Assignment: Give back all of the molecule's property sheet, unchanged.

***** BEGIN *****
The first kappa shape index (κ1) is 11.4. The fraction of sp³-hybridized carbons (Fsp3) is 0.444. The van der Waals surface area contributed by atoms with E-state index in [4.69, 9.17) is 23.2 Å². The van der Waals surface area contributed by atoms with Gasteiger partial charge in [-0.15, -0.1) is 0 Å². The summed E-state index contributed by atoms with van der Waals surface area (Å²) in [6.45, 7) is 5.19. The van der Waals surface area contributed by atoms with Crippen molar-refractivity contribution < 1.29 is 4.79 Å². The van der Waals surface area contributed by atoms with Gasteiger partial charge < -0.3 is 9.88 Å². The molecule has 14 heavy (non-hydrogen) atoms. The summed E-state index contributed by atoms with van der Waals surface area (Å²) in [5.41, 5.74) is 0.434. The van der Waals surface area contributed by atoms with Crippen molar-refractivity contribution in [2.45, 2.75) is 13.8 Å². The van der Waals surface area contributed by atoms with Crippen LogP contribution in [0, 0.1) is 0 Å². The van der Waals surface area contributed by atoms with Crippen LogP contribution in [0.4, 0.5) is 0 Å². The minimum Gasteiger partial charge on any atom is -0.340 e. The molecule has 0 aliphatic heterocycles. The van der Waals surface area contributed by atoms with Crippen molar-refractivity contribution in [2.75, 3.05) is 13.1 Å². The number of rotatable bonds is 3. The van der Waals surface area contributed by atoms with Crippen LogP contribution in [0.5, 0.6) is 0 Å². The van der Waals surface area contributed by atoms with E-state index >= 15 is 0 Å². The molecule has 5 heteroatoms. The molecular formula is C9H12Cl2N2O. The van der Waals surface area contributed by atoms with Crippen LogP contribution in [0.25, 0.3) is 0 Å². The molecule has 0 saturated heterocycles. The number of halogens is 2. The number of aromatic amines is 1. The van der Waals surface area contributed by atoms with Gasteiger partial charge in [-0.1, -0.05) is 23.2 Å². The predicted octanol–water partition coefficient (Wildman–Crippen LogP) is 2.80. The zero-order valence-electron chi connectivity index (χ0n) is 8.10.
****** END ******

The first kappa shape index (κ1) is 11.4. The fraction of sp³-hybridized carbons (Fsp3) is 0.444. The van der Waals surface area contributed by atoms with E-state index in [4.69, 9.17) is 23.2 Å². The van der Waals surface area contributed by atoms with Gasteiger partial charge in [-0.15, -0.1) is 0 Å². The summed E-state index contributed by atoms with van der Waals surface area (Å²) in [6.45, 7) is 5.19. The van der Waals surface area contributed by atoms with Crippen molar-refractivity contribution < 1.29 is 4.79 Å². The van der Waals surface area contributed by atoms with Gasteiger partial charge < -0.3 is 9.88 Å². The molecule has 14 heavy (non-hydrogen) atoms. The summed E-state index contributed by atoms with van der Waals surface area (Å²) in [5.41, 5.74) is 0.434. The van der Waals surface area contributed by atoms with Crippen molar-refractivity contribution in [2.45, 2.75) is 13.8 Å². The van der Waals surface area contributed by atoms with Crippen LogP contribution in [0, 0.1) is 0 Å². The van der Waals surface area contributed by atoms with Crippen LogP contribution in [0.4, 0.5) is 0 Å². The minimum Gasteiger partial charge on any atom is -0.340 e. The molecule has 0 aliphatic heterocycles. The van der Waals surface area contributed by atoms with Crippen molar-refractivity contribution in [2.75, 3.05) is 13.1 Å². The number of rotatable bonds is 3. The van der Waals surface area contributed by atoms with Crippen LogP contribution in [0.5, 0.6) is 0 Å². The van der Waals surface area contributed by atoms with E-state index >= 15 is 0 Å². The molecule has 5 heteroatoms. The molecular formula is C9H12Cl2N2O. The van der Waals surface area contributed by atoms with Crippen LogP contribution in [0.25, 0.3) is 0 Å². The molecule has 0 saturated heterocycles. The number of halogens is 2. The number of aromatic amines is 1. The van der Waals surface area contributed by atoms with Gasteiger partial charge in [-0.1, -0.05) is 23.2 Å². The predicted octanol–water partition coefficient (Wildman–Crippen LogP) is 2.80. The zero-order valence-electron chi connectivity index (χ0n) is 8.10.